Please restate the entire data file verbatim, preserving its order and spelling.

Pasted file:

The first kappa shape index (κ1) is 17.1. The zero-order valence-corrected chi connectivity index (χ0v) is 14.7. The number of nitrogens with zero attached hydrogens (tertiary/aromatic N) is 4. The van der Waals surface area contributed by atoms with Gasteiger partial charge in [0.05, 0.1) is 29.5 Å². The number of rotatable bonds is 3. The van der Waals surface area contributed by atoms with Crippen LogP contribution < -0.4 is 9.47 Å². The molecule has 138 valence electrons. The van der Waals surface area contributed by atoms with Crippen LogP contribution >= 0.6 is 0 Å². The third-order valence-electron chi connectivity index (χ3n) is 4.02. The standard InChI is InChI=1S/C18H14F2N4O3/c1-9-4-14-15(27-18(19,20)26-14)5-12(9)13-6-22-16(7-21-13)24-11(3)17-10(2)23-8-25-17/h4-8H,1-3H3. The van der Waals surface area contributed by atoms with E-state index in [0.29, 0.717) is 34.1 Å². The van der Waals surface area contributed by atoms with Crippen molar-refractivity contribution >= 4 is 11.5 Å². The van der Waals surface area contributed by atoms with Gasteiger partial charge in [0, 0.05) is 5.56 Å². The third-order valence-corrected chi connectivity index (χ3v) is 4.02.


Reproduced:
The first kappa shape index (κ1) is 17.1. The zero-order valence-corrected chi connectivity index (χ0v) is 14.7. The number of nitrogens with zero attached hydrogens (tertiary/aromatic N) is 4. The van der Waals surface area contributed by atoms with Gasteiger partial charge in [0.05, 0.1) is 29.5 Å². The number of rotatable bonds is 3. The van der Waals surface area contributed by atoms with Crippen LogP contribution < -0.4 is 9.47 Å². The molecule has 138 valence electrons. The van der Waals surface area contributed by atoms with Crippen LogP contribution >= 0.6 is 0 Å². The third-order valence-electron chi connectivity index (χ3n) is 4.02. The standard InChI is InChI=1S/C18H14F2N4O3/c1-9-4-14-15(27-18(19,20)26-14)5-12(9)13-6-22-16(7-21-13)24-11(3)17-10(2)23-8-25-17/h4-8H,1-3H3. The van der Waals surface area contributed by atoms with E-state index in [0.29, 0.717) is 34.1 Å². The van der Waals surface area contributed by atoms with Crippen molar-refractivity contribution >= 4 is 11.5 Å². The van der Waals surface area contributed by atoms with Gasteiger partial charge in [0, 0.05) is 5.56 Å². The third-order valence-corrected chi connectivity index (χ3v) is 4.02.